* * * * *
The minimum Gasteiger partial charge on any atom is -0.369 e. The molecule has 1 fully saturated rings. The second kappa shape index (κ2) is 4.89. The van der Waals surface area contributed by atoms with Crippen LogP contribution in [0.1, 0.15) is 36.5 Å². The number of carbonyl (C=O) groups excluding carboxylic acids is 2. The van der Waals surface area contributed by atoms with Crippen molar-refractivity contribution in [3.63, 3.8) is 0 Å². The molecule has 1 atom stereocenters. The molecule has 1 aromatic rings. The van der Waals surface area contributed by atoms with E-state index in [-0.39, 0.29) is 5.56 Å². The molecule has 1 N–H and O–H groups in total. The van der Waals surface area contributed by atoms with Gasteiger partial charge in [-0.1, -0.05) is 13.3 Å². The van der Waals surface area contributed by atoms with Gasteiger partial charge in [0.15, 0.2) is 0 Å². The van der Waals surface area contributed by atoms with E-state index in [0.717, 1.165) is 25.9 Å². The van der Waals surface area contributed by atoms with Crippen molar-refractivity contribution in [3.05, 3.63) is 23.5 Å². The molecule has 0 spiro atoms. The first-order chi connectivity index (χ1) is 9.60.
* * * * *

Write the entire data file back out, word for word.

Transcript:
The minimum Gasteiger partial charge on any atom is -0.369 e. The molecule has 1 fully saturated rings. The second kappa shape index (κ2) is 4.89. The van der Waals surface area contributed by atoms with Crippen LogP contribution in [0.1, 0.15) is 36.5 Å². The number of carbonyl (C=O) groups excluding carboxylic acids is 2. The van der Waals surface area contributed by atoms with Crippen molar-refractivity contribution in [3.63, 3.8) is 0 Å². The molecule has 1 atom stereocenters. The molecule has 1 aromatic rings. The van der Waals surface area contributed by atoms with E-state index in [-0.39, 0.29) is 5.56 Å². The molecule has 1 N–H and O–H groups in total. The van der Waals surface area contributed by atoms with Gasteiger partial charge in [-0.1, -0.05) is 13.3 Å². The van der Waals surface area contributed by atoms with Gasteiger partial charge in [0.15, 0.2) is 0 Å². The van der Waals surface area contributed by atoms with E-state index in [0.717, 1.165) is 25.9 Å². The van der Waals surface area contributed by atoms with Crippen molar-refractivity contribution in [3.05, 3.63) is 23.5 Å². The molecule has 0 spiro atoms. The first-order chi connectivity index (χ1) is 9.60.